3. The EU’s powers and their limits
I. The nature and competences of the Union
The Reform Treaty highlights the unique relationship that exists between the Union and the Member States and
defines the scope and limits of the Union’s powers more clearly than before.
The Union will not become a state. It will retain its intergovernmental character.
The Treaty makes it clear that the Union only has those powers that have been conferred upon it by the Member
States as indicated in the EU Treaties. All other powers remain with the Member States. In other words, the EU
does not have any power in its own right, but derives its powers from the Member States.
“… competences not conferred upon the Union in the Treaties remain with the Member States.”
Art 1.5 Reform Treaty
The Union is also required to respect the principle of subsidiarity which means that decisions should, if possible, be taken at local, regional or national level. As already mentioned, National Parliaments are given the role of overseeing the application of this vital EU principle.
The Treaty also requires that action by the Union may not exceed what is necessary to achieve the objectives of the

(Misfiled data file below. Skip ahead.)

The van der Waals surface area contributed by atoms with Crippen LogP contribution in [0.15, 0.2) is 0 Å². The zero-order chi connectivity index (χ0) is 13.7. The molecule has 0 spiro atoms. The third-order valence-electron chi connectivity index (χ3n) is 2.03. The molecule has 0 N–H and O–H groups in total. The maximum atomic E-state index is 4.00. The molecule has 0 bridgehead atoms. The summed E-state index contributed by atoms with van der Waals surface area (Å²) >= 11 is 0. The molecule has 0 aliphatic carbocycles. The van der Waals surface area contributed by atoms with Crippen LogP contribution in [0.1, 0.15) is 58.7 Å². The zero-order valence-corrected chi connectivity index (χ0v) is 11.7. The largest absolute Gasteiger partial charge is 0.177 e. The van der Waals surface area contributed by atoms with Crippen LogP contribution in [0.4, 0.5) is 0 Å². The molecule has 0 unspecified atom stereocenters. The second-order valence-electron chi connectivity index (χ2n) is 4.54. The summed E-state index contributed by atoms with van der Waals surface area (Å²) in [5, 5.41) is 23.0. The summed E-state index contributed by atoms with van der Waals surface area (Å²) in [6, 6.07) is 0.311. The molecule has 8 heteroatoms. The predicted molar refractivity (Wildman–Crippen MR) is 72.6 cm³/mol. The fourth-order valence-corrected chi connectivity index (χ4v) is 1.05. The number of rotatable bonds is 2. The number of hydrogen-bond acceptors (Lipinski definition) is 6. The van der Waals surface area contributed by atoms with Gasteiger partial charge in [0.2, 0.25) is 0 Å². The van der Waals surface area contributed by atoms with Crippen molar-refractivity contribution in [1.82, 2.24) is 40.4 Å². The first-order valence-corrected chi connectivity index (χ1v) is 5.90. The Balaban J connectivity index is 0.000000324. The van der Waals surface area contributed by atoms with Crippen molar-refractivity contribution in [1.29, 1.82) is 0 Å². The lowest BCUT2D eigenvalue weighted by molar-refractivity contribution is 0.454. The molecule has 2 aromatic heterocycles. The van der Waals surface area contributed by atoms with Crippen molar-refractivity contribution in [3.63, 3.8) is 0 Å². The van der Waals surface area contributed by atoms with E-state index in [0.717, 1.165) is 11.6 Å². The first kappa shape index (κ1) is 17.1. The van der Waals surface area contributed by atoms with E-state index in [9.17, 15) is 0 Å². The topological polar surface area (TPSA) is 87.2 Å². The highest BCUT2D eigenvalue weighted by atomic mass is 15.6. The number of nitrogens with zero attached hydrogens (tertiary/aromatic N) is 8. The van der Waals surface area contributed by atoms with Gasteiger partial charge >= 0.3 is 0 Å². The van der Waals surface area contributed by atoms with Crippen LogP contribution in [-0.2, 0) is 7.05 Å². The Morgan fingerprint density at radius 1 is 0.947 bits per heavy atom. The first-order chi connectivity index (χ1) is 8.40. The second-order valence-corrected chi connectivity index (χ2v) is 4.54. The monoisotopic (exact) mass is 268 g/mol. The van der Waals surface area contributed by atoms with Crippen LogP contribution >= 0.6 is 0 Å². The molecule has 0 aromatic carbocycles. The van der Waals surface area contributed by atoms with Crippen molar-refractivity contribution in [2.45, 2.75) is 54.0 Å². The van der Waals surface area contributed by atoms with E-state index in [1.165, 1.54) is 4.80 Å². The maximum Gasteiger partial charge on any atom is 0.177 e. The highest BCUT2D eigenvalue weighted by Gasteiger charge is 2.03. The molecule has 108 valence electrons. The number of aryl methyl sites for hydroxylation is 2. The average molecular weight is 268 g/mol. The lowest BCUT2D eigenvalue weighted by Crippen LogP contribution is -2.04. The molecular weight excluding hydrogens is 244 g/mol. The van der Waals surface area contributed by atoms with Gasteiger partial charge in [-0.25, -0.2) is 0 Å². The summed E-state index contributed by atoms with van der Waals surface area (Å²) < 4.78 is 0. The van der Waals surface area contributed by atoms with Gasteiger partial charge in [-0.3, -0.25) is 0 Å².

The Treaty sets out three categories of EU competence:
- exclusive competence where the Union has the sole right to act (for example, monetary policy for the euro);
- areas where competence is shared between the Union and the Member States (for example, agriculture and energy policy);
- and areas in which the Union may only take supporting
or coordinating action (for example, sport, culture and education).
II. Future amendments to the EU Treaties
Under the Reform Treaty, there are a number of ways in which future changes can be made to the EU Treaties.
The ordinary procedure involves the holding of an inter- Governmental Conference to agree any Treaty changes. (This is sometimes preceded by a Convention, in the case of major amendments to the Treaties.)
There is also a simplified procedure for Treaty changes that do not alter the Union’s powers. This procedure requires a unanimous decision by the European Council.
The Treaty makes it clear that, in both of these cases, the proposed changes would have to be ratified in accordance
with the constitutional requirements of each Member State.
III. Moving areas to majority voting
There is also provision in the Treaty for moving some policy areas from unanimity to majority voting in the Council or European Council or for extending the powers of the European Parliament to “co-decide” matters with the Council.
In these cases, any national parliament could block such a move. It would also require a unanimous decision of the European Council (with each national Government having a veto) and the consent of the European Parliament. This provides a very effective “double lock”. No new powers may be conferred on the Union under this provision. The Treaty specifically states that this arrangement does not apply to matters with military or defence implications.
“ The European Council …